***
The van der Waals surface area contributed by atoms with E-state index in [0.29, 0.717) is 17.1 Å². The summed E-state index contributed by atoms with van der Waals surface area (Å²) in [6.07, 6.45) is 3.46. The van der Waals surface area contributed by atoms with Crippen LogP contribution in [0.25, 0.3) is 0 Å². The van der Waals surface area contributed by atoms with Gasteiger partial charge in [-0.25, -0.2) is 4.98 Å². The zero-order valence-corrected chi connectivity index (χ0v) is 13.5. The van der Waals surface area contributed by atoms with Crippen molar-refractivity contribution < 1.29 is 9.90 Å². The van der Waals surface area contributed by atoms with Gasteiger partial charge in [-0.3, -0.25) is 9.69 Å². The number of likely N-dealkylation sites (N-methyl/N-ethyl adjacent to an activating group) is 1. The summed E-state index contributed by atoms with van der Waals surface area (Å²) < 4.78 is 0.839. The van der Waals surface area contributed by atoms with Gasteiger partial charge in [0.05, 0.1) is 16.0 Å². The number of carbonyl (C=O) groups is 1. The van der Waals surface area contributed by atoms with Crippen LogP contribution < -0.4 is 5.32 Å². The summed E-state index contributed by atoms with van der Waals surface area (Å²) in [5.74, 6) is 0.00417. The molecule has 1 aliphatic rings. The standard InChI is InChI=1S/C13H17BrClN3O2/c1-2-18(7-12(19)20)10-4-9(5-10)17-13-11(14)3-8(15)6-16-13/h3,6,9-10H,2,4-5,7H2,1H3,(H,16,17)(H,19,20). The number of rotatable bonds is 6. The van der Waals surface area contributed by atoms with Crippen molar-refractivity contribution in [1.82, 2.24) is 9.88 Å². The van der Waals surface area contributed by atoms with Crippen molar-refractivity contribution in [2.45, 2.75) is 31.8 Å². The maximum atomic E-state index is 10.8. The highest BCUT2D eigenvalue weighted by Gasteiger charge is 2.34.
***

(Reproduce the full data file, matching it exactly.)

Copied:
The van der Waals surface area contributed by atoms with E-state index in [0.29, 0.717) is 17.1 Å². The summed E-state index contributed by atoms with van der Waals surface area (Å²) in [6.07, 6.45) is 3.46. The van der Waals surface area contributed by atoms with Crippen LogP contribution in [0.25, 0.3) is 0 Å². The van der Waals surface area contributed by atoms with Gasteiger partial charge in [-0.25, -0.2) is 4.98 Å². The zero-order valence-corrected chi connectivity index (χ0v) is 13.5. The van der Waals surface area contributed by atoms with Crippen molar-refractivity contribution < 1.29 is 9.90 Å². The van der Waals surface area contributed by atoms with Gasteiger partial charge in [-0.3, -0.25) is 9.69 Å². The number of likely N-dealkylation sites (N-methyl/N-ethyl adjacent to an activating group) is 1. The summed E-state index contributed by atoms with van der Waals surface area (Å²) < 4.78 is 0.839. The van der Waals surface area contributed by atoms with Gasteiger partial charge in [0.05, 0.1) is 16.0 Å². The number of carbonyl (C=O) groups is 1. The van der Waals surface area contributed by atoms with Crippen LogP contribution < -0.4 is 5.32 Å². The summed E-state index contributed by atoms with van der Waals surface area (Å²) in [5.74, 6) is 0.00417. The molecule has 1 aliphatic rings. The standard InChI is InChI=1S/C13H17BrClN3O2/c1-2-18(7-12(19)20)10-4-9(5-10)17-13-11(14)3-8(15)6-16-13/h3,6,9-10H,2,4-5,7H2,1H3,(H,16,17)(H,19,20). The number of rotatable bonds is 6. The van der Waals surface area contributed by atoms with Crippen molar-refractivity contribution in [1.82, 2.24) is 9.88 Å². The van der Waals surface area contributed by atoms with Crippen molar-refractivity contribution in [2.45, 2.75) is 31.8 Å². The maximum atomic E-state index is 10.8. The highest BCUT2D eigenvalue weighted by Gasteiger charge is 2.34.